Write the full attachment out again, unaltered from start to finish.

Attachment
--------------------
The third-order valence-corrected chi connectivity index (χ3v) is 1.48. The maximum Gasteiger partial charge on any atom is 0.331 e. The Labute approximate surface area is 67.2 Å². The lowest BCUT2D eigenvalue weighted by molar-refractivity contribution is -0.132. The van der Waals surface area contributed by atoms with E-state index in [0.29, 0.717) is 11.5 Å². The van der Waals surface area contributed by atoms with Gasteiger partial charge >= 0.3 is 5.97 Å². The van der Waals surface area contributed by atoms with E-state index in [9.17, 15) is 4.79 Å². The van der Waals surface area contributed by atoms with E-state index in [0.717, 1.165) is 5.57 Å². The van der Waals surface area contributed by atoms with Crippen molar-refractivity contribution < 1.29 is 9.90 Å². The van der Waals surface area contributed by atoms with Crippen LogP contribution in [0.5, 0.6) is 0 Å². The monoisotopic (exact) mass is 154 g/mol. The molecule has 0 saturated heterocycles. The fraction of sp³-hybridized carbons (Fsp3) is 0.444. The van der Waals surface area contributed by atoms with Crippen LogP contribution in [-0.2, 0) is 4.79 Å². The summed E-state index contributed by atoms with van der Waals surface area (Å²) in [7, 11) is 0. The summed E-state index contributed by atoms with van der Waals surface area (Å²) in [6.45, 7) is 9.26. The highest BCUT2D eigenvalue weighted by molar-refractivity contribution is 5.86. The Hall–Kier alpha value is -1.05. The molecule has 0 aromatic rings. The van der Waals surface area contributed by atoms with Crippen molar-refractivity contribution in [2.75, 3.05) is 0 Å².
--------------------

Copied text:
The third-order valence-corrected chi connectivity index (χ3v) is 1.48. The maximum Gasteiger partial charge on any atom is 0.331 e. The Labute approximate surface area is 67.2 Å². The lowest BCUT2D eigenvalue weighted by molar-refractivity contribution is -0.132. The van der Waals surface area contributed by atoms with E-state index in [0.29, 0.717) is 11.5 Å². The van der Waals surface area contributed by atoms with Gasteiger partial charge >= 0.3 is 5.97 Å². The van der Waals surface area contributed by atoms with E-state index in [9.17, 15) is 4.79 Å². The van der Waals surface area contributed by atoms with E-state index in [0.717, 1.165) is 5.57 Å². The van der Waals surface area contributed by atoms with Crippen molar-refractivity contribution < 1.29 is 9.90 Å². The van der Waals surface area contributed by atoms with Crippen LogP contribution in [0.5, 0.6) is 0 Å². The monoisotopic (exact) mass is 154 g/mol. The molecule has 0 saturated heterocycles. The fraction of sp³-hybridized carbons (Fsp3) is 0.444. The van der Waals surface area contributed by atoms with Crippen LogP contribution in [-0.2, 0) is 4.79 Å². The summed E-state index contributed by atoms with van der Waals surface area (Å²) in [7, 11) is 0. The summed E-state index contributed by atoms with van der Waals surface area (Å²) in [6.45, 7) is 9.26. The highest BCUT2D eigenvalue weighted by molar-refractivity contribution is 5.86. The Hall–Kier alpha value is -1.05. The molecule has 0 aromatic rings. The van der Waals surface area contributed by atoms with Crippen molar-refractivity contribution in [2.75, 3.05) is 0 Å².